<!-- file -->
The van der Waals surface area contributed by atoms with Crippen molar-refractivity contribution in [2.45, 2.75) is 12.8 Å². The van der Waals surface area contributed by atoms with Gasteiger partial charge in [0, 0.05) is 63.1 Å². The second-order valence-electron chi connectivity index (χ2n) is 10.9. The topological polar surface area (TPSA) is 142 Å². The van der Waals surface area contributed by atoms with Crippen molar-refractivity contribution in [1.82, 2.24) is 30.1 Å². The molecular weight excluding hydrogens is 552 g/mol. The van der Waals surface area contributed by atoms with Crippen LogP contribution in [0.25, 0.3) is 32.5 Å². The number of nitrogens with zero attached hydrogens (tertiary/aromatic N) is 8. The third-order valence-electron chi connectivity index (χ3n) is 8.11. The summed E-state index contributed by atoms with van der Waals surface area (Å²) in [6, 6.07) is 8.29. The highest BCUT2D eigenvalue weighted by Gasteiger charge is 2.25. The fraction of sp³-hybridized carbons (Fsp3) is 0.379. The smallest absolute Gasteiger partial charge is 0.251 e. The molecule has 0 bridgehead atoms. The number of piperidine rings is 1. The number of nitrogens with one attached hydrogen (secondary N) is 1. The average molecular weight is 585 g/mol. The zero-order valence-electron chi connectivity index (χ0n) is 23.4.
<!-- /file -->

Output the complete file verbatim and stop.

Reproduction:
The van der Waals surface area contributed by atoms with Crippen molar-refractivity contribution in [2.45, 2.75) is 12.8 Å². The van der Waals surface area contributed by atoms with Gasteiger partial charge in [0, 0.05) is 63.1 Å². The second-order valence-electron chi connectivity index (χ2n) is 10.9. The topological polar surface area (TPSA) is 142 Å². The van der Waals surface area contributed by atoms with Crippen molar-refractivity contribution in [1.82, 2.24) is 30.1 Å². The molecular weight excluding hydrogens is 552 g/mol. The van der Waals surface area contributed by atoms with Crippen LogP contribution in [0.25, 0.3) is 32.5 Å². The number of nitrogens with zero attached hydrogens (tertiary/aromatic N) is 8. The third-order valence-electron chi connectivity index (χ3n) is 8.11. The summed E-state index contributed by atoms with van der Waals surface area (Å²) in [6, 6.07) is 8.29. The highest BCUT2D eigenvalue weighted by Gasteiger charge is 2.25. The fraction of sp³-hybridized carbons (Fsp3) is 0.379. The smallest absolute Gasteiger partial charge is 0.251 e. The molecule has 0 bridgehead atoms. The number of piperidine rings is 1. The number of nitrogens with one attached hydrogen (secondary N) is 1. The average molecular weight is 585 g/mol. The zero-order valence-electron chi connectivity index (χ0n) is 23.4.